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November 1st. This morning Sir W. Pen and I were mounted early, and had very merry discourse all the way, he being very good company. We came to Sir W. Batten's, where he lives like a prince, and we were made very welcome. Among other things he showed us my Lady's closet, where was great store of rarities; as also a chair, which he calls King Harry's chair, where he that sits down is catched with two irons, that come round about him, which makes good sport. Here dined with us two or three more country gentle men; among the rest Mr. Christmas, my old school-fellow, with whom I had much talk. He did remember that I was a great Roundhead when I was a boy, and I was much afraid that he would have remembered the words that I said the day the King was beheaded (that, were I to preach upon him, my text should be "The memory of the wicked shall rot"); but I found afterwards that he did go away from school before that time.Pepys might well be anxious on this point, for in October of this year Phieas Pett, assistant master shipwright at Chatham, was dismissed from his post for having when a Child spoken disrespectfully of the King. See ante, August 23rd.
He did make us good sport in imitating Mr. Case, Ash, and Nye, the ministers, which he did very well, but a deadly drinker he is, and grown exceeding fat. From his house to an ale-house near the church, where we sat and drank and were merry, and so we mounted for London again, Sir W. Batten with us. We called at Bow and drank there, and took leave of Mr. Johnson of Blackwall, who dined with us and rode with us thus far. So home by moonlight, it being about 9 o'clock before we got home.
November 1st. I went this morning with Sir W. Pen by coach to Westminster, and having done my business at Mr. Montagu's, I went back to him at Whitehall, and from thence with him to the 3 Tun Tavern, at Charing Cross, and there sent for up the maister of the house's dinner, and dined very well upon it, and afterwards had him and his fayre sister (who is very great with Sir W. Batten and Sir W. Pen in mirth) up to us, and looked over some medals that they shewed us of theirs; and so went away to the Theatre, to "The Joviall Crew," and from hence home, and at my house we were very merry till late, having sent for his son, Mr. William Pen,The celebrated Quaker, and founder of Pennsylvania.
lately come from Oxford. And after supper parted, and to bed.
November 1st. Up and after a little while with my workmen I went to my office, and then to our sitting all the morning. At noon with Mr. Creede, whom I found at my house, to the Trinity House, to a great dinner there, by invitacion, and much company. It seems one Captain Evans makes his Elder Brother's dinner to-day. Among other discourses one Mr. Oudant, secretary to the late Princesse of Orange, did discourse of the convenience as to keeping the highways from being deep, by their horses, in Holland (and Flanders where the ground is as miry as ours is), going in their carts and, waggons as ours in coaches, wishing the same here as an expedient to make the ways better, and I think there is something in it, where there is breadth enough. Thence to my office, sent for to meet Mr. Leigh again; from Sir H. Bennet. And he and I, with Wade and his intelligencer and labourers, to the Tower cellars, to make one tryall more; where we staid two or three hours digging, and dug a great deal all under the arches, as it was now most confidently directed, and so seriously, and upon pretended good grounds, that I myself did truly expect to speed; but we missed of all: and so we went away the second time like fools. And to our office, whither, a coach being come, Mr. Leigh goes home to Whitehall; and I by appointment to the Dolphin Tavern, to meet Wade and the other, Captn. Evett, who now do tell me plainly, that he that do put him upon this is one that had it from Barkestead's own mouth, and was advised with by him, just before the King's coming in, how to get it out, and had all the signs told him how and where it lay, and had always been the great confident of Barkestead even to the trusting him with his life and all he had. So that he did much convince me that there is good ground for what we go about. But I fear it may be that he did find some conveyance of it away, without the help of this man, before he died. But he is resolved to go to the party once more, and then to determine what we shall do further. So we parted, and I to my office, where after sending away my letters to the post I do hear that Sir J. Minnes is resolved to turn part of our entry into a room and to divide the back yard between Sir W. Pen and him, which though I do not see how it will annoy me much particularly, yet it do trouble me a little for fear it should, but I do not see how it can well unless in his desiring my coming to my back stairs, but for that I shall do as well as himself or Sir W. Pen, who is most concerned to look after it.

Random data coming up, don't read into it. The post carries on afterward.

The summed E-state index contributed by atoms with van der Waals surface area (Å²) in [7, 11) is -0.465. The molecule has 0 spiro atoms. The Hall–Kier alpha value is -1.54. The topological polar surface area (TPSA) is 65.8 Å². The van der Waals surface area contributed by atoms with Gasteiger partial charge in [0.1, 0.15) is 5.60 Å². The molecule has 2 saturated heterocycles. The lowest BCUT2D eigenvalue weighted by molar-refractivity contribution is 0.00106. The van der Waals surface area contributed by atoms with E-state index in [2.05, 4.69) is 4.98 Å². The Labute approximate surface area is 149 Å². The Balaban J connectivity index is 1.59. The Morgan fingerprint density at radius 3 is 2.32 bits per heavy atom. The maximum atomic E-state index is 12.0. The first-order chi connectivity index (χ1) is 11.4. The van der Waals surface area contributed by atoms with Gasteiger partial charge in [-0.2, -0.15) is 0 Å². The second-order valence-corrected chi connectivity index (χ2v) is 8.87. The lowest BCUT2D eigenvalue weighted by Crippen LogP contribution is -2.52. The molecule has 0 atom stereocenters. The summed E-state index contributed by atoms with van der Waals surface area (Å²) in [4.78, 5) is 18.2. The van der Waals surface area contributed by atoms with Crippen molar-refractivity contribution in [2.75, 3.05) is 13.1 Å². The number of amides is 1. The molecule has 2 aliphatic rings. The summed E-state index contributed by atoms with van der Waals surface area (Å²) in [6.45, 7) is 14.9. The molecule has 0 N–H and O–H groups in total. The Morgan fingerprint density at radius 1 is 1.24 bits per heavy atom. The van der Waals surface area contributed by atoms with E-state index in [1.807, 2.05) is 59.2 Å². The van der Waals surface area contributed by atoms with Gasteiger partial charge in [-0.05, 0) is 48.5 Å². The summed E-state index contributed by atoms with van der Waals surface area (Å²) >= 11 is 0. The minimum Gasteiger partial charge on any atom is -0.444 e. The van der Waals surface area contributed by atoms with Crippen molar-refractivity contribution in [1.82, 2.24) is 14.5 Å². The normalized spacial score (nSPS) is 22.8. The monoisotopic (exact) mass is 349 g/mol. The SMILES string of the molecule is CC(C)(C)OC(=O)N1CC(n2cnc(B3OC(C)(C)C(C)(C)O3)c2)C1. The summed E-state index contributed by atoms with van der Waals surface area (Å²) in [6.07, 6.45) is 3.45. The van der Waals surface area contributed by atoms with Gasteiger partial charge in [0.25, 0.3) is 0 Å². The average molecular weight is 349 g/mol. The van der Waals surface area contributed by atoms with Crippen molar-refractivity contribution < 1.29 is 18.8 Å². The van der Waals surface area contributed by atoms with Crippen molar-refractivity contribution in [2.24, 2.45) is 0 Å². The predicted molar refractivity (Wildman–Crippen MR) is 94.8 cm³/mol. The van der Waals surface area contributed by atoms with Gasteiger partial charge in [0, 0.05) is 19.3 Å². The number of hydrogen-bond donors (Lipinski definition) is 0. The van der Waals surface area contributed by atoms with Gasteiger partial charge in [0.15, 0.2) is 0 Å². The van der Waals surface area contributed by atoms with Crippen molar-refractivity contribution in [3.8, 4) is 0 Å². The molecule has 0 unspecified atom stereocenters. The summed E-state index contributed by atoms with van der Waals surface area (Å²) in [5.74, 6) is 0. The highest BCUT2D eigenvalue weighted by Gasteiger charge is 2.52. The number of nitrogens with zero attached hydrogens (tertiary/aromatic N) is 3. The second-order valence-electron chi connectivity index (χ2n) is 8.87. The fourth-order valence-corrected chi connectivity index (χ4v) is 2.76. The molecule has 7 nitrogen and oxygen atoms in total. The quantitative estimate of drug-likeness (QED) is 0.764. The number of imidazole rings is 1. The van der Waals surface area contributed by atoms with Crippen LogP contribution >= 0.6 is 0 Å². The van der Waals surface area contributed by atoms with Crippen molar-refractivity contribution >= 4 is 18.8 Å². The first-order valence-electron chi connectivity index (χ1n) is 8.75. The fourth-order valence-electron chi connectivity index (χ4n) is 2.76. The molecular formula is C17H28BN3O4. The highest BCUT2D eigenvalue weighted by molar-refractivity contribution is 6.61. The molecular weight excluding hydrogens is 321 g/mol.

November 1st (Lord's day). This morning my brother's man brought me a new black baize waistecoate, faced with silke, which I put on from this day, laying by half-shirts for this winter. He brought me also my new gowne of purple shagg, trimmed with gold, very handsome; he also brought me as a gift from my brother, a velvet hat, very fine to ride in, and the fashion, which pleases me very well, to which end, I believe, he sent it me, for he knows I had lately been angry with him. Up and to church with my wife, and at noon dined at home alone, a good calves head boiled and dumplings, an excellent dinner methought it was. Then to church again, whither Sir W. Pen came, the first time he has been at church these several months, he having been sicke all the while. Home and to my office, where I taught my wife some part of subtraction, and then fell myself to set some papers of my last night's accounts in order, and so to supper home, and after supper another bout at arithmetique with my wife, and then to my office again and made an end of my papers, and so home to prayers, and then to read my vowes, and to bed.